The seat of the island’s military government was built on the ruins of the old prison offices in 1948. The interior preserves part of the walls of the original colonial construction, as well as valuable paintings and a stained glass window depicting San Miguel (St. Michael), patron saint of armies, who also gave his name to the Palacio de San Miguel, now housing the civil administration.
Vila Dos Remédios was built on a slope that runs down toward the Praia do Cachorro, so cars must ascend and descend in first gear. A charming church dedicated to Our Lady of Remedies, patron saint of the archipelago, also stands near the Palacio. The small, ancient church was finished in 1772, and the façade boasts the refined flourishes of Portuguese colonial baroque. The building was last restored in 1988. It is believed that some of the colonial liturgical accouterments disappeared during the archipelago’s successive military administrations, leaving the interior of the church, in contrast with the exterior, rather stark and simple. Other architectural treasures include the ruins of the nearby Fort of Our Lady of Remedies, as well as the old prison offices (warehouses, school, infirmary, and others).
People seem to think that a place like this has no night life, but Noronha hides a couple of surprises. There are excellent dining options, like the Pousada Maravilha’s signature cuisine, and the splendid buffet at Pousada Zé María, personally supervised by Zé María, who turns the dining experience into a big party of friends. After a generous meal, it’s not a bad idea to head for the Bar do Cachorro for individual instruction in forró, the sensual dance typical of the Brazilian northeast, taught by many eager local instructors of both sexes; you’ll dance away every last calorie you ate just a few hours earlier.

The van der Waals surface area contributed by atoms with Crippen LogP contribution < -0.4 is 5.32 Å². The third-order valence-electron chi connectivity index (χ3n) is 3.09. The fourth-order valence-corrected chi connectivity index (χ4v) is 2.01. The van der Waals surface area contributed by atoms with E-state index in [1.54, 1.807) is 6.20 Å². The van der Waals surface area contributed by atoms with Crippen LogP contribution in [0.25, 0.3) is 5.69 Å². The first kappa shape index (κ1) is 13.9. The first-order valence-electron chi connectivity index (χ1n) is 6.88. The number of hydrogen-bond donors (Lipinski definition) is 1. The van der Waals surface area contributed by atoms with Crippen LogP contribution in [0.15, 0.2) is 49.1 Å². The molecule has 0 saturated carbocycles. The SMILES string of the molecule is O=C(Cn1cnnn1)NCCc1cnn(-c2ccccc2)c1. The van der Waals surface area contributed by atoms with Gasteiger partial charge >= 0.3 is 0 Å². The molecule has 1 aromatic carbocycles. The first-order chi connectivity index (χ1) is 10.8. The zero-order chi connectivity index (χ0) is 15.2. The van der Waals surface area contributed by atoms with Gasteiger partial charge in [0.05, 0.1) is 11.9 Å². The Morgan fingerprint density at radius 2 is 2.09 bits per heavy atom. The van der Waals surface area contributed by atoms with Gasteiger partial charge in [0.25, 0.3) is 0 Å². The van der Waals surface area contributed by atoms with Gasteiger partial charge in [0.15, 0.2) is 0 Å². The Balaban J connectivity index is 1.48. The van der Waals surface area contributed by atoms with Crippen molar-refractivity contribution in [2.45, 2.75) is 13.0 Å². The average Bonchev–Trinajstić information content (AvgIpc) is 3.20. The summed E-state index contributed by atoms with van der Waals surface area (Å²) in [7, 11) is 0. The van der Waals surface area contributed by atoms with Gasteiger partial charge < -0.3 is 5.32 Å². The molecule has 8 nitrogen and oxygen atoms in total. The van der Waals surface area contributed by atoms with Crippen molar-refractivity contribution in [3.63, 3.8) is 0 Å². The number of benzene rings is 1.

Dancing forró in Noronha was the frosting on the cake for me: burning so many calories erased the only feeling of guilt produced by my visit to these beautiful islands. Everything else was perfect, and even though the phrase “the best kept secret” is a metaphorical crutch for writers, I cannot think of a better way to describe this tiny paradise that roguishly winks at us from mid-ocean. The air still holds a tang of salt as the plane takes off and leaves Fernando de Noronha behind in a heartbeat. I sink into my seat and close my eyes to help me remember everything I experienced over the last few days, and almost without realizing it, my smile grows into the same dreamy expression I saw on the faces of my Brazilian friends.